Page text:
Advanced Ultrasound in Diagnosis and Therapy ›› 2023, Vol. 7 ›› Issue (3): 267-271.doi: 10.37015/AUDT.2023.220033

• Original Research • Previous Articles     Next Articles

Localization of Nonpalpable Breast Lumps by Ultrasound Local Coordinates and Skin Inking: A Randomized Controlled Trial

Leila Bayani, MDa, Donya Goodarzi, BSb, Reza Mardani, MDa, Bita Eslami, PhDc, Sadaf Alipour, MDc,d,*()   

  1. a Department of Radiology, Arash Women’s Hospital, Tehran University of Medical Sciences, Tehran, Iran
    b Department of Nursing, Arash Women’s Hospital, Tehran University of Medical Sciences, Tehran, Iran
    c Breast Diseases Research Center, Cancer Institute, Tehran University of Medical Sciences, Tehran, Iran
    d Department of Surgery, Arash Women’s Hospital, Tehran University of Medical Sciences, Tehran, Iran
  • Received:2022-09-01 Revised:2023-02-03 Accepted:2023-02-21 Online:2023-09-30 Published:2023-10-09
  • Contact: Sadaf Alipour, MD,


Background and Purpose: Surgery of ultrasound-detected non-palpable breast lesions should be guided by ultrasound. Commonly radiologists localize the lesion under ultrasound preoperatively, which necessitates the availability of a localization device and may involve a substantial cost. We performed a study to prospectively assess the feasibility of ultrasound-guided localization without any special device.
Methods: Women with non-palpable benign breast masses were assigned to the “guide wire insertion” (GWI) or the “local coordinates and skin inking” (LOCSI) groups. In both groups, the tumor was marked as a shadow on the skin by the radiologist under ultrasound. In the GWI group, a guidewire was inserted, and in the LOCSI group, the local coordinates of the lesion relative to the skin and the nipple as well as its clockwise placement were reported.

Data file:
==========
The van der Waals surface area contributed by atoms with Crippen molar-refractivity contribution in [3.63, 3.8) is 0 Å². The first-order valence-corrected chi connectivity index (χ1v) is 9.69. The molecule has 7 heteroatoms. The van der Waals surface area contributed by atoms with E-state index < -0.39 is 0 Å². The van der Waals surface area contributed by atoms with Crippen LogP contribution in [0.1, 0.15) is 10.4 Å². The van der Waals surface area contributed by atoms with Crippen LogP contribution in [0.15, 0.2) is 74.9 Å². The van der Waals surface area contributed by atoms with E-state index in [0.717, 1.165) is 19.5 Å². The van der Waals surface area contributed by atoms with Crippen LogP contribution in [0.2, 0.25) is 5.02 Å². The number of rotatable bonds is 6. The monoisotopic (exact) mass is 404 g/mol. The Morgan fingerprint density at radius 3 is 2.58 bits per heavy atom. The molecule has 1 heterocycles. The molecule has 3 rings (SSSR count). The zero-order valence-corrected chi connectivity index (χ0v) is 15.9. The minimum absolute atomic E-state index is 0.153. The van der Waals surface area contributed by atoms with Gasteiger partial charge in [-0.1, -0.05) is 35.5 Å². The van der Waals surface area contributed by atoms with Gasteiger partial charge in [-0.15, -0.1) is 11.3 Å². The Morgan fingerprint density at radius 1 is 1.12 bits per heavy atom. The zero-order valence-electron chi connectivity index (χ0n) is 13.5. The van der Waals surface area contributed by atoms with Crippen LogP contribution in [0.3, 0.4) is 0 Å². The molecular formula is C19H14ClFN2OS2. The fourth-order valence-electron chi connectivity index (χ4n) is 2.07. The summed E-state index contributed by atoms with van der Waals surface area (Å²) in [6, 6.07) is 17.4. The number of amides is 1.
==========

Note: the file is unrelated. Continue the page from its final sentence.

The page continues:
Results: Overall, 29 cases were included in the study, 11 in the GWI and 18 in the LOCSI groups. In all cases, the specimen was correctly excised. The weights of the resected specimens were significantly higher with GWI; LOCSI prevented excessive tissue extraction. Clinicians reported LOCSI as “very easy” more frequently, and surgery took less time.
Conclusions: Overall, our study showed that LOCSI was feasible and can be a suitable method in areas with limited resources. We propose similar studies with a larger sample size, inclusion of malignant cases for margin assessment, and estimation of the cost-effectiveness of the technique.

Key words: Breast ultrasound; Image-guided; Non-palpable breast lesions; Preoperative localization